Our everyday communication has become radically digitalised during the COVID-19 pandemic. Naturally, political parties and their members have also had to reorganise themselves: Entire party conferences were held virtually at times, and debates and decision-making also had to succeed with digital tools, which are now being retained and continue to supplement face-to-face dialogue. But even beyond the exceptional situation of a pandemic, parties are experimenting with opening up new opportunities for collaboration as part of modernisation measures. Attempts are being made to reach voters on social media, but above all to improve the inner organisation of the party through digitalisation. How the political parties in Germany are approaching their own digital transformation, what their priorities are and what their respective prerequisites are, of course, varies greatly: the number of members, budgets and different political guiding principles all play a role.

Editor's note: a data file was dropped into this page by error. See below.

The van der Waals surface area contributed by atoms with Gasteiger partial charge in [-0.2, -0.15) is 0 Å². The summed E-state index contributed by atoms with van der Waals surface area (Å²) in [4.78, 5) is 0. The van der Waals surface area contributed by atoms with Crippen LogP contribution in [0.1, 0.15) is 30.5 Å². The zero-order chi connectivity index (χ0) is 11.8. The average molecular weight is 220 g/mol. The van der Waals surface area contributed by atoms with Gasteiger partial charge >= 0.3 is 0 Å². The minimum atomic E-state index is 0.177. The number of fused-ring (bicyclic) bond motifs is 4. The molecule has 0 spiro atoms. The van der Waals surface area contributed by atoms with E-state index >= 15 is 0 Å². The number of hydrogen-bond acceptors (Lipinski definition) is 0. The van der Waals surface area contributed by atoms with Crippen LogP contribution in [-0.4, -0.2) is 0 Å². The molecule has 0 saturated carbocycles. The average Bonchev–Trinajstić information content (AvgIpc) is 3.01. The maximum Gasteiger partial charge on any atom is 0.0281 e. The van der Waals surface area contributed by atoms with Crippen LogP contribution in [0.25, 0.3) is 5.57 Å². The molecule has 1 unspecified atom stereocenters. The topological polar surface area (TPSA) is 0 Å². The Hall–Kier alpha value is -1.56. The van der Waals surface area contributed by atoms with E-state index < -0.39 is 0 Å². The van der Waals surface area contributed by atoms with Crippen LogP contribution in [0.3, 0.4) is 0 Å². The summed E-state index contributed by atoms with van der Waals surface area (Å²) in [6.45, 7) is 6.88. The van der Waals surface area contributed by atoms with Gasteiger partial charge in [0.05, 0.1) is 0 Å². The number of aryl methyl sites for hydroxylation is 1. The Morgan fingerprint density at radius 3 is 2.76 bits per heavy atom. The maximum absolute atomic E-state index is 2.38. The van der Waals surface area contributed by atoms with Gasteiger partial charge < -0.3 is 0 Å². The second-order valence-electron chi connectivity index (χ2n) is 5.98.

Isabelle Borucki is Professor for Methodology and Philosophy in digital transformation at Philipps-Universität Marburg and researches political organisations in particular. In this episode of Digitalgespräch, the expert describes her observations from studies and surveys that provide insights into the current digitisation processes of political parties. She explains the similarities and differences between the parties and contextualises them in terms of their respective characteristics and framework conditions. With hosts Marlene Görger and Petra Gehring, Borucki discusses how digitisation can make participation in political processes easier but also more complex, how members and established structures react to digitisation processes, what challenges social media poses for PR departments – and how parties have responded to the technical possibilities for digital election campaigns.
To the “Campaign Watch” project of the NRW School of Governance: https://www.campaign-watch.de
To Isabelle Borucki’s website: https://isabelleborucki.de
The podcast is in German. At the moment there is no English version or transcript available.